Here are some of the pros and cons of investing:

Pros
  • Having a potentially higher rate of return
  • Greater liquidity and protection from inflation
  • Investing through a taxable account (versus a 401k or IRA) allows you to easily sell your assets for cash if need be
Cons
  • A return on your investment is not guaranteed
  • The market can be volatile, causing your portfolio to lose value
  • You may have to pay investing fees

Regardless of your choice, always have a financial cushion to fall back on. Experts advise against using all of your liquid assets to pay off a mortgage. Similarly, it would be wisest to have six months' worth of mortgage payments and other expenses set aside before investing in the stock market.

As with any big financial move, we would encourage you to first do the math using a compound interest calculator and to consult a financial advisor to see how this decision fits into your overall financial plan.

How to pay off your mortgage early

If you have made up your mind to pay your mortgage off early, there are several ways you can go about it.

Make additional monthly payments

Of course, paying off your mortgage ahead of time will entail making additional payments, either monthly, annually or as a lump sum.

Choose a biweekly payment schedule

Paying half of your mortgage payment every two weeks will result in one extra full payment at the end of the year. The math is simple: 26 half payments will total 13 full mortgage payments every year.

This additional payment, applied to the principal, will shorten the life of your mortgage in small increments. Double-check the terms of your agreement and make sure your lender doesn’t charge some sort of fee for setting up a biweekly payment schedule. Some lenders will allow you to automate biweekly payments, but you may need to manually pay your mortgage, which could result in accidentally missing a payment.

Pay extra each month

Another way to pay off your mortgage faster is by paying more than the required amount each month. Most lenders will allow you to automatically pay any amount you wish. So you can add just a few dollars or massively increase your payments, whatever works for your budget.

Some people even take out 30-year loans but commit to paying as though they took out a more expensive 15-year loan. This way, they can save time and interest but have the flexibility to pay less if needed.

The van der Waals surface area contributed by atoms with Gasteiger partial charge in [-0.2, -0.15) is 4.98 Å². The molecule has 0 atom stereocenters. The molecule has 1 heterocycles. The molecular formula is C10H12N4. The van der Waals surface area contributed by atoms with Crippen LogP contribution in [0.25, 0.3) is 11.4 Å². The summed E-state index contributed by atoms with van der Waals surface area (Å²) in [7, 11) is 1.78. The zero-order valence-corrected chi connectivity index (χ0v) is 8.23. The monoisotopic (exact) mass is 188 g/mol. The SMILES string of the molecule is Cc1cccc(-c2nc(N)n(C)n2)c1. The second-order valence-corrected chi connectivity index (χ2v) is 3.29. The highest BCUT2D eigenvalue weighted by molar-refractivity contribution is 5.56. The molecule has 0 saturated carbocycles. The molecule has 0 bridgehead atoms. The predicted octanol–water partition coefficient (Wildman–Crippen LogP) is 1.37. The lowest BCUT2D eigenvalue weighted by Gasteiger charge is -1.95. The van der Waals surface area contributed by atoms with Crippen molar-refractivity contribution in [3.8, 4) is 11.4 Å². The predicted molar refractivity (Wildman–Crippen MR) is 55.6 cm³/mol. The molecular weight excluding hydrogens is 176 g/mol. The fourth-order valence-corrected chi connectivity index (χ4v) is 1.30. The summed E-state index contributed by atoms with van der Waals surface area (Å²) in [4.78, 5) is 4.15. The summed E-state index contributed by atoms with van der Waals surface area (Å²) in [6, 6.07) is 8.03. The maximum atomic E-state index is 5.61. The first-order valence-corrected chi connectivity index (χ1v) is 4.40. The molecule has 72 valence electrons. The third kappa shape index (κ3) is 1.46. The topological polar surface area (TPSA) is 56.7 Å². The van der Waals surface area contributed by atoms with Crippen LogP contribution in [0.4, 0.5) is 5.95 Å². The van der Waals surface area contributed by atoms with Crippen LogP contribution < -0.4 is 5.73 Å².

Another strategy is to take the total amount that is due every month, divide it by 12, and add that extra amount each month. As with the biweekly payment schedule, this will result in one extra mortgage payment each year.

To be clear, there are no hard and fast rules when it comes to making additional payments on your home loan. Also, there is no limit on the number of extra payments you can make.

Make a lump-sum payment

A lump-sum payment is a one-time payment toward the principal balance of your loan. A lump-sum payment won't change your loan terms but will result in you paying less interest over the life of your mortgage and getting out of debt sooner.

Other considerations

Here are other factors to take into consideration when deciding whether to pay off your mortgage ahead of time.

Prepayment penalties

A mortgage prepayment penalty is a fee that mortgage lenders charge if the homeowner pays off their loan ahead of time. The penalty is supposed to be a deterrent for borrowers, incentivizing them to continue making monthly payments that include interest payments to the lender.

There are federal laws in place that prohibit lenders from charging prepayment penalties on certain types of loans, such as FHA and USDA mortgages and student loans.

In cases where lenders can charge prepayment penalties, these are regulated. This means there are penalty caps (2%) and periods of time after which the prepayment fee cannot be charged. For example, some laws prohibit lenders from charging a prepayment penalty after three years. Ask if your lender charges a prepayment penalty and under what circumstances.

Principal vs. interest payments